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NEW YORK (AP) -- Tina Charles and the New York Liberty showed no signs of fatigue playing consecutive nights, putting on a dominant performance in the Eastern Conference finals opener.

Charles had 18 points, nine assists and seven rebounds to lead the Liberty to an 84-67 victory over the Indiana Fever on Wednesday night.

"The best player in the world put on a show," New York coach Bill Laimbeer said. "Tina dominated the game all over. Imposed her will on this game."

Playing a day after they advanced out of the first round for the first time in five years, the Liberty came out full of energy and scored nine of the first 13 points.

"A lot was the start. Especially in a situation where you may not have the energy, you just don't know. We got off well and (Prince) made a couple shots," Laimbeer said. "The first 5 minutes of the game and the half are huge and we had energy in both of them."

Epiphanny Prince, who was just 2 for 12 on Tuesday night against Washington, had 17 points against Indiana. Just like in their victory over Washington, New York's reserves provided a spark. Rookie Kiah Stokes scored a career-best 21 points, hitting 9 of 11 shots, and Sugar Rodgers added 14 points.

The Liberty had to play back-to-back games because of the Pope's visit to New York. He's performing Mass at the Garden on Friday and the building is closed Thursday to prepare for it.

"I don't like it, but I understand it," Laimbeer said about having to play back-to-back. "(It's the) Pope. ... arena availability is tough sometimes."

Game 2 is Sunday in Indianapolis.

Behind Stokes, Rodgers and Prince, the Liberty built a 26-18 lead after the first quarter. Rodgers capped the period with back-to-back 3-pointers bringing the crowd to its feet. Having less than 24 hours to sell tickets caused New York to have a smaller crowd then the opening round when the team averaged nearly 9,700 fans. Still the 7,000 fans that were at the Garden was loud and supportive.

Indiana hung around in the second quarter as Tamika Catchings, who was scoreless in the opening period had seven points. New York led 48-42 at the half.

The Liberty used their league-best defense to take control of the game in the third quarter. New York held Indiana to just seven points in the period as the Fever made only two baskets. On the offensive end, Rodgers and Prince hit 3-pointers while Charles kept finding Stokes for open lay-ins.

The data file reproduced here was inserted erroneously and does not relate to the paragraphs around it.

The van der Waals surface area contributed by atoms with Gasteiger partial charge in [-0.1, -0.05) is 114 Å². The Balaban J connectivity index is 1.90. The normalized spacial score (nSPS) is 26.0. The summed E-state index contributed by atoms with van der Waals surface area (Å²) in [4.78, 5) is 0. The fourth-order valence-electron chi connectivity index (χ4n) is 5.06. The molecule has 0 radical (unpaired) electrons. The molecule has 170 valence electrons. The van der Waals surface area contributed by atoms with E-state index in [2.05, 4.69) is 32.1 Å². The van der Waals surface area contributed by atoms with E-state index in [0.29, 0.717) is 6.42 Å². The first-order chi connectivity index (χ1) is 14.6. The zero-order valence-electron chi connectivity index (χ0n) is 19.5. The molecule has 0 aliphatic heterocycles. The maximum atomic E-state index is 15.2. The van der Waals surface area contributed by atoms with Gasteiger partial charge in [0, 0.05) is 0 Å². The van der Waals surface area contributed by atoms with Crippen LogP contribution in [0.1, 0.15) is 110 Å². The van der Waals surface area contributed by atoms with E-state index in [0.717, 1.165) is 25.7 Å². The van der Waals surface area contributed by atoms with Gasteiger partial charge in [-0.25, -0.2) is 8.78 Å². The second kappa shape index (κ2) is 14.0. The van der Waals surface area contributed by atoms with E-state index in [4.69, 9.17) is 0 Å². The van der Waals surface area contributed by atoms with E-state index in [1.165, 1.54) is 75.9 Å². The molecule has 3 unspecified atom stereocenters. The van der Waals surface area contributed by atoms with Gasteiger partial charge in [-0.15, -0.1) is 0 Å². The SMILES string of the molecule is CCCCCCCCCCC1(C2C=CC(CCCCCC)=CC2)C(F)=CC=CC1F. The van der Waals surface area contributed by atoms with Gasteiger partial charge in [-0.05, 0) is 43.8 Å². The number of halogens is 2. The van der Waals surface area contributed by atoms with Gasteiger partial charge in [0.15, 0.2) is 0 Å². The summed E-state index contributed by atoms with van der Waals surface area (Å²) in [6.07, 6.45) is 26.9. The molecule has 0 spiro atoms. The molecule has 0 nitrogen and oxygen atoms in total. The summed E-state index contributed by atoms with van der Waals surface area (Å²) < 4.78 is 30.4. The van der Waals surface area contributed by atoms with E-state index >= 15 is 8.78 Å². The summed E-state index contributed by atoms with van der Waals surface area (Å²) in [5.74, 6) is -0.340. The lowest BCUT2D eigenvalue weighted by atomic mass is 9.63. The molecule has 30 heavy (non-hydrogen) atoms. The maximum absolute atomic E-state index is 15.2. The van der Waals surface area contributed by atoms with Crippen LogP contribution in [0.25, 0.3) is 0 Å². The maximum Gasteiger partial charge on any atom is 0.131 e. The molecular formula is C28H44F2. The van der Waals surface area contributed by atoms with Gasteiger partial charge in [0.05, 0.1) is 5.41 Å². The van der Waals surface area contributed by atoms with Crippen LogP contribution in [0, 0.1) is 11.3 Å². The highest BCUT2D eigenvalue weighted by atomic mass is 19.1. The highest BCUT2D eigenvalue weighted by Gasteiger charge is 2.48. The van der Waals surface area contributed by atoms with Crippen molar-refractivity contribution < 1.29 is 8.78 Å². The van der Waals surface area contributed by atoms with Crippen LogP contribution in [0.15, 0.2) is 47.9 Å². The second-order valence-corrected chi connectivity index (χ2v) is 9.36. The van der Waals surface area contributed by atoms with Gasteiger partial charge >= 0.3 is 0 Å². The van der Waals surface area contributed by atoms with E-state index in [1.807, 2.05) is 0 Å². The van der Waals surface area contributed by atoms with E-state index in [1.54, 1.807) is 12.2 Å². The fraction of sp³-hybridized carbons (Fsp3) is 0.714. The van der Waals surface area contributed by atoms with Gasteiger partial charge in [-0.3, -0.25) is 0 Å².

New York led 65-49 heading to the fourth quarter and Stokes and Prince stifled any chance of an Indiana rally. Ahead 68-51, Prince drove in for a layup and went crashing to the floor on a foul by Catchings. Prince made the free throw and gave New York a 20-point lead. Indiana couldn't get much closer the rest of the way.

"That and-1 down the stretch was the biggest dagger for us," Catchings said.

Charles, who played nearly 40 minutes Tuesday night, left with 3:30 left and the game well in hand.

"I'm not tired," Charles said laughing. "I could play another game right now."

Shenise Johnson scored 12 points to lead the Fever.

"Definitely not our best performance in a long time," Catchings said. "Told our team to keep their heads up. We didn't have the focus we had in the Chicago series. We laid an egg."

Losing Game 1 is nothing new to Indiana, which dropped the opener of its series with Chicago before winning the next two games.

Indiana was playing in the conference finals for the fifth straight year, matching the WNBA record set by Los Angeles (1999-03) and equaled by Minnesota this season also. New York was making its first appearance in the Eastern Conference finals since 2010.

"New York came out with great energy," Indiana coach Stephanie White said. "They were efficient on the offensive end. The bring it on the defensive end every single day. They made all the hustle plays."

Carolyn Swords returned to New York's starting lineup after missing Game 3 with a right foot injury. Laimbeer had said they would be cautious with her and not rush her back. But after taking part in warmups, Swords was back in the lineup and made an immediate impact. She had an offensive tip that led to an easy basket. The 6-foot-6 former Boston College star then had her own layup followed by a cross-court pass that led to a 3-pointer by Prince.


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